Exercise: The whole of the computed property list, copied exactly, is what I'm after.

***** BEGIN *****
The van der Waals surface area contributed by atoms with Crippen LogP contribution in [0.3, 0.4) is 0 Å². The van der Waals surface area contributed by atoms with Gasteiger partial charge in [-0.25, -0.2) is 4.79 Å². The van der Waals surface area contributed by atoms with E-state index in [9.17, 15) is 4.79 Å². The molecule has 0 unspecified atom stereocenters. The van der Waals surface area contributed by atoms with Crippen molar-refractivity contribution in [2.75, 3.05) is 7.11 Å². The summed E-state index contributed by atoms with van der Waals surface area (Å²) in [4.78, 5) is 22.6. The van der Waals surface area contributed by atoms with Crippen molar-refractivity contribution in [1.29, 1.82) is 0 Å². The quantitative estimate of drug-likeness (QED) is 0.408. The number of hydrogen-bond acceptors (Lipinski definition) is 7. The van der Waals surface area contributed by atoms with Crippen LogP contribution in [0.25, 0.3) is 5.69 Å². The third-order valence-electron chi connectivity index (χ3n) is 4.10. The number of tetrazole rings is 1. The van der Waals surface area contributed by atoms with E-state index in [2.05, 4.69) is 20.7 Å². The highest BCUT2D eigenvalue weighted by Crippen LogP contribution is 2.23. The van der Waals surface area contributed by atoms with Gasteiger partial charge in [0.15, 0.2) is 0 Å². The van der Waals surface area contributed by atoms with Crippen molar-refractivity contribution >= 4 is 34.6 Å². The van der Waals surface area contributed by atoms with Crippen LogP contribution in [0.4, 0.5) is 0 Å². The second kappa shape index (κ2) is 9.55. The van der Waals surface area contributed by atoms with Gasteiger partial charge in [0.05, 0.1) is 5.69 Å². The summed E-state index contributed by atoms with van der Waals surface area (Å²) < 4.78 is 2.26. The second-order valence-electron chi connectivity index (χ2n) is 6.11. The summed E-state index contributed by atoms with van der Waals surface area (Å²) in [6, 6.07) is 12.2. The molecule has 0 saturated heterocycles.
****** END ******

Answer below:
The van der Waals surface area contributed by atoms with Crippen LogP contribution in [0.3, 0.4) is 0 Å². The van der Waals surface area contributed by atoms with Gasteiger partial charge in [-0.25, -0.2) is 4.79 Å². The van der Waals surface area contributed by atoms with E-state index in [9.17, 15) is 4.79 Å². The molecule has 0 unspecified atom stereocenters. The van der Waals surface area contributed by atoms with Crippen molar-refractivity contribution in [2.75, 3.05) is 7.11 Å². The summed E-state index contributed by atoms with van der Waals surface area (Å²) in [4.78, 5) is 22.6. The van der Waals surface area contributed by atoms with Crippen molar-refractivity contribution in [1.29, 1.82) is 0 Å². The quantitative estimate of drug-likeness (QED) is 0.408. The number of hydrogen-bond acceptors (Lipinski definition) is 7. The van der Waals surface area contributed by atoms with Crippen LogP contribution in [0.25, 0.3) is 5.69 Å². The third-order valence-electron chi connectivity index (χ3n) is 4.10. The number of tetrazole rings is 1. The van der Waals surface area contributed by atoms with E-state index in [2.05, 4.69) is 20.7 Å². The highest BCUT2D eigenvalue weighted by Crippen LogP contribution is 2.23. The van der Waals surface area contributed by atoms with Gasteiger partial charge in [0.15, 0.2) is 0 Å². The van der Waals surface area contributed by atoms with Crippen molar-refractivity contribution >= 4 is 34.6 Å². The van der Waals surface area contributed by atoms with Crippen LogP contribution in [0.4, 0.5) is 0 Å². The second kappa shape index (κ2) is 9.55. The van der Waals surface area contributed by atoms with Gasteiger partial charge in [0.05, 0.1) is 5.69 Å². The summed E-state index contributed by atoms with van der Waals surface area (Å²) < 4.78 is 2.26. The second-order valence-electron chi connectivity index (χ2n) is 6.11. The summed E-state index contributed by atoms with van der Waals surface area (Å²) in [6, 6.07) is 12.2. The molecule has 0 saturated heterocycles.